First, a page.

Misnomers and Misdirection

Hey, Bibi: Calling Hamas the al Qaeda of Palestine isn't just wrong, it's stupid.

In a rousing speech before Congress on May 24, Israeli Prime Minister Benjamin Netanyahu rejected peace talks with the newly unified Palestinian government because it now includes -- on paper at least -- officials from the terrorist (or, in its own eyes, "resistance") group Hamas. In a striking moment, Netanyahu defiantly declared, "Israel will not negotiate with a Palestinian government backed by the Palestinian version of al Qaeda," a statement greeted with resounding applause from the assembled members of Congress.

But hold on a minute. Yes, Hamas, like al Qaeda, is an Islamist group that uses terrorism as a strategic tool to achieve political aims. Yes, Hamas, like al Qaeda, rejects Israel and has opposed the peace talks that moderate Palestinians have tried to move forward. And sure, the Hamas charter uses language that parallels the worst anti-Semitism of al Qaeda, enjoining believers to fight Jews wherever they may be found and accusing Jews of numerous conspiracies against Muslims, ranging from the drug trade to creating "sabotage" groups like, apparently, violent versions of Rotary and Lions clubs.

But the differences between Hamas and al Qaeda often outweigh the similarities. And ignoring these differences underestimates Hamas's power and influence -- and risks missing opportunities to push Hamas into accepting a peace deal.

While Congress was quick to applaud Bibi's fiery analogy, U.S. counterterrorism officials know that one of the biggest differences is that Hamas has a regional focus, while al Qaeda's is global. Hamas bears no love for the United States, but it has not deliberately targeted Americans. Al Qaeda, of course, sees the United States as its primary enemy, and it doesn't stop there. European countries, supposed enemies of Islam such as Russia and India, and Arab regimes of all stripes are on their hit list. Other components of the "Salafi-jihadist" movement (of which al Qaeda is a part) focus operations on killing Shiite Muslims, whom they view as apostates. Hamas, in contrast, does not call for the overthrow of Arab regimes and works with Shiite Iran and the Alawite-dominated secular regime in Damascus, pragmatically preferring weapons, money, and assistance in training to ideological consistency.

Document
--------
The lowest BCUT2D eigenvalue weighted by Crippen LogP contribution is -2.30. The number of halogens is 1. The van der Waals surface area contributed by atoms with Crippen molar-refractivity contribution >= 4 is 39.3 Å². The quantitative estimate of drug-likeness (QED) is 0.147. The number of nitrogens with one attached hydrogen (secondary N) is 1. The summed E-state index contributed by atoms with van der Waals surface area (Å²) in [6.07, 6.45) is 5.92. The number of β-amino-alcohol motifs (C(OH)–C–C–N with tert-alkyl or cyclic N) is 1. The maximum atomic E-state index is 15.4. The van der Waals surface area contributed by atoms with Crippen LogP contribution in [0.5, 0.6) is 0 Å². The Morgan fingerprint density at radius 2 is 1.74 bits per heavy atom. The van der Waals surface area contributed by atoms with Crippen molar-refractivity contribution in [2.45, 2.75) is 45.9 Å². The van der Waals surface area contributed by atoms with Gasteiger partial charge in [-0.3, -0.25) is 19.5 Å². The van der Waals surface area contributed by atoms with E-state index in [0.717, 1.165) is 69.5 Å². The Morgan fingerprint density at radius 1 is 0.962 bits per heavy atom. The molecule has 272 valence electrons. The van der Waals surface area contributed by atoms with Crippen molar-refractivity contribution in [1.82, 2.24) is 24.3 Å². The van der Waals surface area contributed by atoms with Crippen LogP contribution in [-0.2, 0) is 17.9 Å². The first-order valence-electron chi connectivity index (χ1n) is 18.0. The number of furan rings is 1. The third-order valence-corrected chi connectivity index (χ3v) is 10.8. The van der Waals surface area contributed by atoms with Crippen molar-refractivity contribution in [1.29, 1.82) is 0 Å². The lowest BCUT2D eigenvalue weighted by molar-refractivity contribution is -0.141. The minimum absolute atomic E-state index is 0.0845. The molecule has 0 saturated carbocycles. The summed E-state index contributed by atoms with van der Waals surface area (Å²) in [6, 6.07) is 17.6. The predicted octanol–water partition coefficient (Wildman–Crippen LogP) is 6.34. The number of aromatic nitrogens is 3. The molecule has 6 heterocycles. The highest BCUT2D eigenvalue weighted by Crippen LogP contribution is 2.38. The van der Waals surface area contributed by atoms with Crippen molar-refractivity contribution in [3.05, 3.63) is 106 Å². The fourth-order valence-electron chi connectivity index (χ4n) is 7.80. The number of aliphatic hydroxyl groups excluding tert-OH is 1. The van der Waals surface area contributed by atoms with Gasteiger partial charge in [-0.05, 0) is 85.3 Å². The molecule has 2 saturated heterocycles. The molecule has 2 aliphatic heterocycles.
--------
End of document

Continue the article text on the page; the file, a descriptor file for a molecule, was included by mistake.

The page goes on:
Hamas, like its parent organization, the Muslim Brotherhood, also devotes much of its attention to education, health care, and social services. Like it or not, by caring for the poor and teaching the next generation of Muslims about its view of the world, Hamas is fundamentally reshaping Palestinian society. Thus, many Palestinians who do not share Hamas's worldview nonetheless respect it; in part because the Palestinian moderates so beloved of the West have often failed to deliver on basic government functions. The old Arab nationalist visions of the 1950s and 1960s that animated the moderate Palestinian leader Mahmood Abbas and his mentor Yasir Arafat have less appeal to Palestinians today.

One of the greatest differences today, as the Arab spring raises the hope that democracy will take seed across the Middle East, is that Hamas accepts elections (and, in fact, took power in Gaza in part because of them) while al Qaeda vehemently rejects them. For Ayman al-Zawahiri, Osama bin Ladin's deputy and presumed heir-apparent, elections put man's (and, even worse, woman's) wishes above God's. A democratic government could allow the sale of alcohol, cooperate militarily with the United States, permit women to dress immodestly, or a condone a host of other practices that extremists see as forbidden under Islam. So yes, Hamas, like al Qaeda, talks of an Islamic government, but in practice it makes compromises, as its unity agreement with Abbas and his regime suggests. In power, Hamas has tried to Islamicize Gaza, and its rule in Gaza is notable for its repression, but it has not imposed a draconian regime as did the Taliban in Afghanistan, the only government al Qaeda ever recognized as truly Islamic.

In the end, Hamas is pragmatic. It makes compromises with rivals, cuts deals with potentially hostile foreign sponsors, and otherwise tries to strengthen its political position, even if this exposes it to the charge of hypocrisy.

Nowhere is this more apparent that in Hamas's relations with Israel. Especially since the 2008-2009 Cast Lead Operation, where Israeli forces hit Gaza hard, Hamas has often (though not always) adhered to a ceasefire with Israel. In the months following Cast Lead, only a few rockets were launched at Israel from Gaza, and Israeli officials told me those were probably from other Palestinian groups or were otherwise not an official Hamas action. Gazans did not want to go another round with Israel's army, and Hamas feared alienating them.

Yet Hamas tries to maintain its street cred as a resistance organization. It has at times allowed other groups to launch attacks on Israel, and in recent months launched missile salvos itself, risking an end to the de facto ceasefire. Internal pressures within Gaza, particularly criticisms from Salafi-jihadists with ideologies akin to al Qaeda, as well as Israeli attacks on Hamas personnel, have at times led the group to risk further retaliation, but this careful calculation is a far cry from al Qaeda's call for constant struggle.